Zambians, suffering from climate change-induced drought, lock kitchens, guard fields as theft, prostitution levels spike

Water stress coupled with food stress has also led to livestock diseases, with farmers forced to sell off cattle at throwaway prices to afford food
Photo for representation: iStock
Photo for representation: iStock

Devastating levels of hunger following a protracted period of drought have pushed up crime rates in Zambia’s hitherto ‘crime-free’ rural areas. The social condition is unprecedented and a cause for concern, according to observers and victims.

Webster Ntambo, a 35-year-old small-scale farmer of Ntambo Village in Chief Liteta’s area in Chibombo district shared his horrific experience. Already reeling from hunger, he suffered a double tragedy when village thieves broke into his house and stole all he was left with – maize and mielie meal.

“They steal anything, even chickens,” said Ntambo, a father of two. He planted 10 kilogrammes of seed maize with the hope of harvesting enough for consumption and sale but reaped nothing due to drought. “I did not get even a tin of maize, not even a cob to roast. I am now stuck as I don’t have the capital to start anything.”

His 47-year-old sister, Charity Ntambo, who is also the headwoman of the village, said the recent drought is the worst in her memory.

“I have never witnessed this kind of drought before. It is the worst drought I have ever experienced where one can fail to get even one bag of maize,” headwoman Ntambo said.

She planted 20 kilogrammes of seed and applied eight bags of fertilisers, from which she was expecting a yield of 100 x 50 kg bags of maize but got nothing due to drought. “There is serious hunger here. People are trying to survive on garden produce but it has been difficult,” headwoman Ntambo said.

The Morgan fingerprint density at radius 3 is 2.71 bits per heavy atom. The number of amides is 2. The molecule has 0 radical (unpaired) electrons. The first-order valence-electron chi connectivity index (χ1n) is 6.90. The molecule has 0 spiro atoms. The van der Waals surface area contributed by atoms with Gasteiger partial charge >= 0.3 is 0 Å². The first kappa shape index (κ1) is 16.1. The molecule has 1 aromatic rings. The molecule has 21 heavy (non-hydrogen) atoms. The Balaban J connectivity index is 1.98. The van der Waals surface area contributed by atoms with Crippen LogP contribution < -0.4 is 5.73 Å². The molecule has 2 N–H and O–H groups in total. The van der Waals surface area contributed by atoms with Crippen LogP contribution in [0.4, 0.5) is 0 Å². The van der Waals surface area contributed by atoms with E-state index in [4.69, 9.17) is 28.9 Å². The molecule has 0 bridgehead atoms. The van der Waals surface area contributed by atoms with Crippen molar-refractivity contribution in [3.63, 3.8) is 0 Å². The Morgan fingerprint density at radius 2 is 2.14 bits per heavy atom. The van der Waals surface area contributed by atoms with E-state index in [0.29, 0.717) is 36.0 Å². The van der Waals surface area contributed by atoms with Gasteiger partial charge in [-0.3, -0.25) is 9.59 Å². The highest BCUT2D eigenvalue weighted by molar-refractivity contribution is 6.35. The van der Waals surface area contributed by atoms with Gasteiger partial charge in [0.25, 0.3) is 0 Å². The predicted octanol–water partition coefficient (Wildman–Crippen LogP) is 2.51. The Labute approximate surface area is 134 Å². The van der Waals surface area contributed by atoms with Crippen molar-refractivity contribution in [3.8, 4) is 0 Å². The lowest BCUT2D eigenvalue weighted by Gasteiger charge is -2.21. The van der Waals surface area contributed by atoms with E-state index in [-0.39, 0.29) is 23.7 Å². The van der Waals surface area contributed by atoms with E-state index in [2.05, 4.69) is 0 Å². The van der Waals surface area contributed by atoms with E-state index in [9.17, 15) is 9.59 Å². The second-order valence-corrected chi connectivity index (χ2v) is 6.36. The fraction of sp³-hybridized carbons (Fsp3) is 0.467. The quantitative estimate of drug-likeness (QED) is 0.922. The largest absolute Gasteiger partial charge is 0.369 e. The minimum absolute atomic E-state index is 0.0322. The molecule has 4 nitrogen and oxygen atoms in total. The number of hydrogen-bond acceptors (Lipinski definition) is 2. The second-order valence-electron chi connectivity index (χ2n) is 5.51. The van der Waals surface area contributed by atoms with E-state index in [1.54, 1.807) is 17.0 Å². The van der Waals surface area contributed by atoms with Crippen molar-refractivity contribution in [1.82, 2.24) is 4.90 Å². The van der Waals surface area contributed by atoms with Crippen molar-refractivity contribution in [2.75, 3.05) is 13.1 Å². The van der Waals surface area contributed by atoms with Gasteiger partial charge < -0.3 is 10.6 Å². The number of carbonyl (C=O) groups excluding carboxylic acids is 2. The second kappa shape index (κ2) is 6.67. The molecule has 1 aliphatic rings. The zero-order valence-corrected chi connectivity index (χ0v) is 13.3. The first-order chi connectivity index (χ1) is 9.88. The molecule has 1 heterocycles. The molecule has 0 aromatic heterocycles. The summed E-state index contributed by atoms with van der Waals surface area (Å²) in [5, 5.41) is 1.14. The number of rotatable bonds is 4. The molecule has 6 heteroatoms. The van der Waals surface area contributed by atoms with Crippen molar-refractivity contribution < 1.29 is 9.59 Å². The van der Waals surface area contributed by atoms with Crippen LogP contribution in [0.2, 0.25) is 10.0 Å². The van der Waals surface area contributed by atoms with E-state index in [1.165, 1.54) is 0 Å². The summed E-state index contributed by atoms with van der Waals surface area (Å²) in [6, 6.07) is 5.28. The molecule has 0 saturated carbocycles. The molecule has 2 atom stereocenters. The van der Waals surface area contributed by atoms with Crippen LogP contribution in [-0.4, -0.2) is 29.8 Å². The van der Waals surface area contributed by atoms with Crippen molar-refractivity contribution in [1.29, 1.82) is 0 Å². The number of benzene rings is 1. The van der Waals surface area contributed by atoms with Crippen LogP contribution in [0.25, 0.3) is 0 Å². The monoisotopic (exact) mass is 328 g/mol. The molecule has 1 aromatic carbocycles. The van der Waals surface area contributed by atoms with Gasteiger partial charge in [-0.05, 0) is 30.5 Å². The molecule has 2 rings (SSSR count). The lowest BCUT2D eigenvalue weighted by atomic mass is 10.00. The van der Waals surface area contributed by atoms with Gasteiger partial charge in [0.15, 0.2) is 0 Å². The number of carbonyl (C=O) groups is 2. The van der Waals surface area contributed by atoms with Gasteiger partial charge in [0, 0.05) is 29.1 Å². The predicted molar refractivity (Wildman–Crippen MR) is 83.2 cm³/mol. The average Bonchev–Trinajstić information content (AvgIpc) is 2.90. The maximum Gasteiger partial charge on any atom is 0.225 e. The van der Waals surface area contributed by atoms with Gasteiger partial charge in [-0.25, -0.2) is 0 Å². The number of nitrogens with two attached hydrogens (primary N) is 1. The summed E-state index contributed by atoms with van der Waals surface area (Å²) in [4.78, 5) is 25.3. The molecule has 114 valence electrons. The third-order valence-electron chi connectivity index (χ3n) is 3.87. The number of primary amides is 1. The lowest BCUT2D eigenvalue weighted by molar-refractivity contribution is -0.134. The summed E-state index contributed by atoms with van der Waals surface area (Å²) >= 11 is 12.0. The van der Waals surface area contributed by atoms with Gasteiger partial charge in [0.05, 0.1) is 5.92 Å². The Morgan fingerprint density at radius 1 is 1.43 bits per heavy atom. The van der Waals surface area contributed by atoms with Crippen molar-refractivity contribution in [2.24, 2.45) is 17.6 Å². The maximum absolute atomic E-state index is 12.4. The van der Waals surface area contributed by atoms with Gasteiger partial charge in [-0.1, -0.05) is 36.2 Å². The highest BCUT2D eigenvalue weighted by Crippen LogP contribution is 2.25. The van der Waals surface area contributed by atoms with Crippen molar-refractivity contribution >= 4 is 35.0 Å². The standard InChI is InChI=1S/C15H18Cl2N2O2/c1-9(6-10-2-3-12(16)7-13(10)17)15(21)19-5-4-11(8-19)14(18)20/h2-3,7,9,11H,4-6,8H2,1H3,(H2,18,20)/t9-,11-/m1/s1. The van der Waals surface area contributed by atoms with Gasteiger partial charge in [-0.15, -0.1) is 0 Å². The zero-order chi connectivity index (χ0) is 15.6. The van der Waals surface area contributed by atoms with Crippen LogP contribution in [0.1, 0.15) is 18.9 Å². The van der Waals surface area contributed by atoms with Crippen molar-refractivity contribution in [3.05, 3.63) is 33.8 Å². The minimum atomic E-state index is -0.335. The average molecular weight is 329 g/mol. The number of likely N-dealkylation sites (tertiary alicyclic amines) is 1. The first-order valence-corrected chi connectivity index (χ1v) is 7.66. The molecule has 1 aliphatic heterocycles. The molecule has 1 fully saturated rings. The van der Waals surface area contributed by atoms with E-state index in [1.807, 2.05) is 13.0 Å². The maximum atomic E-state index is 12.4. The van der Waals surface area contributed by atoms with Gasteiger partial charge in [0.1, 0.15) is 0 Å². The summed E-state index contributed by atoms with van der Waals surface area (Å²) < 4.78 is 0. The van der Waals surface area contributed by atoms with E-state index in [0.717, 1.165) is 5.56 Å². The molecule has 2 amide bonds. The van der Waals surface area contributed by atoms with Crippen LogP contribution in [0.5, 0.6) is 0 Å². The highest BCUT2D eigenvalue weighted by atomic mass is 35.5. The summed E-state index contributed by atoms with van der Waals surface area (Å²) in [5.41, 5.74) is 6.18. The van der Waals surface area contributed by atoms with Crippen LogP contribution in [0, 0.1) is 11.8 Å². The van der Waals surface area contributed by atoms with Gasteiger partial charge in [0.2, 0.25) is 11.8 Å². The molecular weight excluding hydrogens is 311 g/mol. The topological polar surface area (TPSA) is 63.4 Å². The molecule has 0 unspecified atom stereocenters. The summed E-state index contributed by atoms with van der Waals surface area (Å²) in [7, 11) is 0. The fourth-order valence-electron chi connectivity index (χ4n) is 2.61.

The grave food crisis has forced women and girls into prostitution to afford a meal, increasing the risk of HIV / AIDS, she added. “Women are failing to feed their children,” Ntambo said, adding: 

We are hearing cases of women destroying marriages very frequently and parents are also failing to control the girl-child because of hunger in homes. We are trying hard to control the situation but it is difficult.

For Richard Tomati, 61, a small-scale farmer and mechanic of Liteta village in Chibombo district, the devastating impact of drought is unbearable as it has led not only to widespread hunger but thefts as well.

“In some cases, they are breaking into homes to steal food. By December, I don’t know how it will be,” Tomati said. He now wants to put a grill door on his traditional outdoor kitchen to safeguard household food. 

Beatrice Malata, the chairperson of Shimbilo Multipurpose Cooperative Society in Chibombo district, said her co-operative has not been spared.

“We are witnessing an increase in thefts due to hunger. The police have just arrested a man who stole 24 panels from our cooperative society’s solar hammer mill,” Malata said. “This was unusual, but is now becoming common,” she said.

Victoria Chimfwembe Kaombe, a 72-year-old widow and small-scale farmer from Mwachilele village in Chibombo district, had her three grandchildren taken away from her because she was unable to feed them, leaving her alone.

Usually when she harvests 35 bags of maize (50 kg each), she keeps 10 aside for food and sells the rest to buy other essentials and fertilisers. But this year, she has nothing. Even the 10 kg beans and five kg groundnuts she had planted gave her no produce because of the intense drought. 

Kaombe also said thefts have increased manifold in her village. “They steal anything from mielie meal to chickens, goats and cattle. Those with livestock are not sleeping.”

The elderly woman had to relocate her chickens for safekeeping. She added: 

I am now scared of travelling because they can even steal my blankets. In the past, we could travel and leave our livestock and property safe, but not now.

Martin Sishekanu, an agriculture and climate change expert, acknowledged the adverse impact of drought on farming communities. “Two weeks ago, I was in Munyense in Kapiri Mposhi. People are sleeping in their fields because of fear that their maize crop will be stolen,” he said.

The farmers who planted early managed to get a reasonable yield but have now become a target of theft as most of the others suffered poor crop yield, Sishekanu shared.